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Native ‘G-SYNC’ support implies that a monitor has a dedicated module installed by NVIDIA while ‘G-SYNC Compatible’ relies on VESA’s Adaptive-Sync protocols over DisplayPort, HDMI, and/or USB-C connection.
The G-SYNC chip offers certain advantages at a higher cost, such as a wider variable refresh rate (VRR) range, marginally lower input lag, and variable overdrive.
After the introduction of NVIDIA’s G-SYNC Compatible program, it didn’t take long for monitor manufacturers to manipulate it for advertising purposes.
You can now find ‘NVIDIA G-SYNC’ stickers on monitors that don’t have dedicated G-SYNC modules.
You can also find monitor product pages which claim that the display is ‘G-SYNC Compatible’ yet it’s not officially certified by NVIDIA as such.
Continue reading to learn what exactly is the difference between G-SYNC and G-SYNC Compatible monitors, and how can you check whether a monitor has a G-SYNC module, and if it is officially certified as G-SYNC Compatible or not.
What Is G-SYNC?
G-SYNC monitors have a special chip installed in them which allows the monitor to change its refresh rate dynamically – according to GPU’s frame rates (Hz=FPS) which in turn eliminates screen tearing and stuttering as long as your FPS rate doesn’t exceed the monitor’s maximum refresh rate.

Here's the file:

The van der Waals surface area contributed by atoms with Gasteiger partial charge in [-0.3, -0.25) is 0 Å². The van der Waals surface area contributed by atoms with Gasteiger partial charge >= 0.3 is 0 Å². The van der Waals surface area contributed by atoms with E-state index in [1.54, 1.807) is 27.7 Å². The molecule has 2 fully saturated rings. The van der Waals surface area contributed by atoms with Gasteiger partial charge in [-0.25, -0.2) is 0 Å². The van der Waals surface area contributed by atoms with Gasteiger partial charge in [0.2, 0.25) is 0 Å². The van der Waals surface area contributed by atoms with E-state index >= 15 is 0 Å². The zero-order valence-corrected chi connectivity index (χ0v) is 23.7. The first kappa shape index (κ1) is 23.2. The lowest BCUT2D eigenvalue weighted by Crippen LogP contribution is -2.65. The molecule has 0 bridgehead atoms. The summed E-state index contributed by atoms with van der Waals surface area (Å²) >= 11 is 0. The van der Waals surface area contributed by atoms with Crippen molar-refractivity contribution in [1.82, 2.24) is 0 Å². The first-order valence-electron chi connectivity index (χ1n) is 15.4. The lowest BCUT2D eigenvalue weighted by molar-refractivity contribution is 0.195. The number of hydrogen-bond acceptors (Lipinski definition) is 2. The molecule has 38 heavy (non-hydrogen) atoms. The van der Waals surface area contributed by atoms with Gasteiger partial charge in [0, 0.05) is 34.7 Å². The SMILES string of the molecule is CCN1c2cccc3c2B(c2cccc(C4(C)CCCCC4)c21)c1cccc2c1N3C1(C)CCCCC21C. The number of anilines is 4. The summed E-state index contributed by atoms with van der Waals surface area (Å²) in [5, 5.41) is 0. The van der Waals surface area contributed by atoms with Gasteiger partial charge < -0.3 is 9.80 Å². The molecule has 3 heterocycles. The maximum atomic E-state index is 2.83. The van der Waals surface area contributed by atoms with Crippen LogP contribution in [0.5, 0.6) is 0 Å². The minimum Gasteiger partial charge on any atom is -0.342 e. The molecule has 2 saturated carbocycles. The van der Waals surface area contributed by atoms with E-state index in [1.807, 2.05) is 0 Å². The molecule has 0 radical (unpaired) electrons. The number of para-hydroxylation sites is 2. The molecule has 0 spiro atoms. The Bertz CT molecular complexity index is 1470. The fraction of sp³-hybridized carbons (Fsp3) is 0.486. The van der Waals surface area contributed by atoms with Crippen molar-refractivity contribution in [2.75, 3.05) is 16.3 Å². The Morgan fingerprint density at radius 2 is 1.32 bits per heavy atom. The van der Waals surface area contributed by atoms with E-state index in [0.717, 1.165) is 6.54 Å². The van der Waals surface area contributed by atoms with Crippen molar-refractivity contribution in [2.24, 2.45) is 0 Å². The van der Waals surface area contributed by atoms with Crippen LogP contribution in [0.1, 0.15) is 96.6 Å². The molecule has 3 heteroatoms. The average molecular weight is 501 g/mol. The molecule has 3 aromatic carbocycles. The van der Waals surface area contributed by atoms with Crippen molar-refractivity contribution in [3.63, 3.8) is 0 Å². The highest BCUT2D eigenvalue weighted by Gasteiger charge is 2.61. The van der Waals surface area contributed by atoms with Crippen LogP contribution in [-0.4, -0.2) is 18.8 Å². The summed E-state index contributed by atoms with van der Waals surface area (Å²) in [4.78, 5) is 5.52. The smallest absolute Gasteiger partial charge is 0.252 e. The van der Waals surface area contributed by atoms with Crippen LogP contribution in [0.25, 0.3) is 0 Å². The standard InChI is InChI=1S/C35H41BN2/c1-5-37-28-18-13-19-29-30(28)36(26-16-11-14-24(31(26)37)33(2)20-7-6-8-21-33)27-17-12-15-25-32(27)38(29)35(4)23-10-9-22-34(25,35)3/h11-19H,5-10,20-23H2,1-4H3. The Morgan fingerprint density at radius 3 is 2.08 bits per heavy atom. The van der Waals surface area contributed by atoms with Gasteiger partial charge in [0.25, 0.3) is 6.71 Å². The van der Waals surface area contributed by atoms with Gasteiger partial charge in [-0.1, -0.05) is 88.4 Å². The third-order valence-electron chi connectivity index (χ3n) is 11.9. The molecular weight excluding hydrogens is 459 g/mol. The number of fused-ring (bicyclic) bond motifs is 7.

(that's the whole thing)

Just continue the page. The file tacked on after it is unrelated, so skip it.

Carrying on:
Unlike V-Sync though, G-SYNC does not introduce a significant input lag penalty.
Another advantage of a dedicated G-SYNC module is variable overdrive.
Gaming monitors use overdrive to push their response time speed so that the pixels can change from one color to another fast enough in order to prevent ghosting/trailing behind fast-moving objects.
Most monitors without G-SYNC, however, don’t have variable overdrive, but only fixed modes; for instance: Weak, Medium, and Strong. The problem here is that different refresh rate requires different levels of overdrive.
So, at 144Hz, the ‘Strong’ overdrive mode might perfectly eliminate any trailing, but it will be too aggressive if your FPS rate drops to ~60FPS/Hz which will cause inverse ghosting or pixel overshoot.
For the optimal performance, you would need to manually change the overdrive mode according to your FPS rate which isn’t possible in video games where your FPS rate fluctuates a lot.
G-SYNC’s variable overdrive can change on the fly according to your refresh rate thus removing ghosting at high frame rates and preventing pixel overshoot at lower frame rates.